Saturday, October 22, 2016

A Month of Horror Games - Silent Hill Shattered Memories

Developed as a 'reimagining' of the first Silent Hill game, Shattered Memories retains the names of characters, the "dark world" mechanic, and series composer Akira Yamaoka. Everything else is so far removed from the franchise as a whole that it might as well have a different title altogether.

This isn't to say I don't like it! the atmosphere, gameplay and visual style of Shattered Memories was super god damn refreshing in a series that, through familiarity and repetition, has gone from "revolutionary" to "expected". Like the original Silent Hill, the town is shrouded in fog and snow. However, Shattered Memories' visual style replaces the usual "dark world" blood and rust theme with ice. Once things start to freeze over(in a totally awesome effect) it's party time.

Combat is off the table this time around; similar to Clock Tower, your only recourse is to run and hide. Unlike Clock Tower there's no downtime during these segments though! the enemy is always on your heels (or jumping out from in front of you), leading to some seriously anxiety-inducing escape sequences.

As effective as the chase sequences are, they are the only part of the game where you can be harmed; the sense of surprise from other SH games is gone because you know you're completely safe when you're not in a chase scene. These are the story sections, and as atmospheric  as they can sometimes be, the lack of any sense of danger is very unlike silent hill and unfortunately lends the game an episodic feel.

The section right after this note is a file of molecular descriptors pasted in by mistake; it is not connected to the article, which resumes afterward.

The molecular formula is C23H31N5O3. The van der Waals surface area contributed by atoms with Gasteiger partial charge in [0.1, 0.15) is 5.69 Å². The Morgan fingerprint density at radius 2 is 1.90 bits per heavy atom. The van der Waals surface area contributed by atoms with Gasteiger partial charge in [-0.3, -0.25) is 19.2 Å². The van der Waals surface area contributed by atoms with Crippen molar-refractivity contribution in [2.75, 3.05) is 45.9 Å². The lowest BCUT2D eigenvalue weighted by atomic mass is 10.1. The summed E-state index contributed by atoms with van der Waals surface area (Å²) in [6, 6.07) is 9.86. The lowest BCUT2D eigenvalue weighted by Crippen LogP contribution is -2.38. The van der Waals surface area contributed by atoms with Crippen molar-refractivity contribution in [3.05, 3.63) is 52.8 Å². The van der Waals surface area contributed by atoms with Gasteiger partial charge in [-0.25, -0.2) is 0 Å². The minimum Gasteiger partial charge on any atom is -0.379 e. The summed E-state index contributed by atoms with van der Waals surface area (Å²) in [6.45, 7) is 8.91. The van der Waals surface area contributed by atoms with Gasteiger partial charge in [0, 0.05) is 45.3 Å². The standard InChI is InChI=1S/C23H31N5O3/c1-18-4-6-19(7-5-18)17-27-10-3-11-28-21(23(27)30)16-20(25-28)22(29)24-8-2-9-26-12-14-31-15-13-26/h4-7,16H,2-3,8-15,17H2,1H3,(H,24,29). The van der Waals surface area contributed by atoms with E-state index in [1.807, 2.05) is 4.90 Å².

Ah, the seldom implemented (because it's useless) "look behind you" mechanic. I'll just assume there's ALWAYS something behind me when monsters are about, thanks

I won't recount the plot here; suffice to say that what starts similarly to the original Silent Hill (Harry Mason searching for his daughter Cheryl after a car crash) goes in an entirely different direction. It's not the most unique plot I've ever seen, but there is enough weirdness to keep it interesting. This is not even mentioning the novel, if flawed, "psychology system" that changes story and gameplay elements by recording your choices throughout the game.

Overall, Silent Hill: Shattered Memories is a creative experiment in game making that we just don't  see much of. The lonely atmosphere is spot on (the game seriously feels cold) and the music, as always, is excellent.  A few snags in presentation and pacing hurt the overall package, though, and the disparate approach it takes to the Silent Hill formula gives me the feeling that it has been left in the dustbin when one takes the SH franchise as a whole. This is a shame. If Shattered Memories had left the name Silent Hill off of that title screen I believe it would be more fondly remembered.

I will give this game a try once it thaws out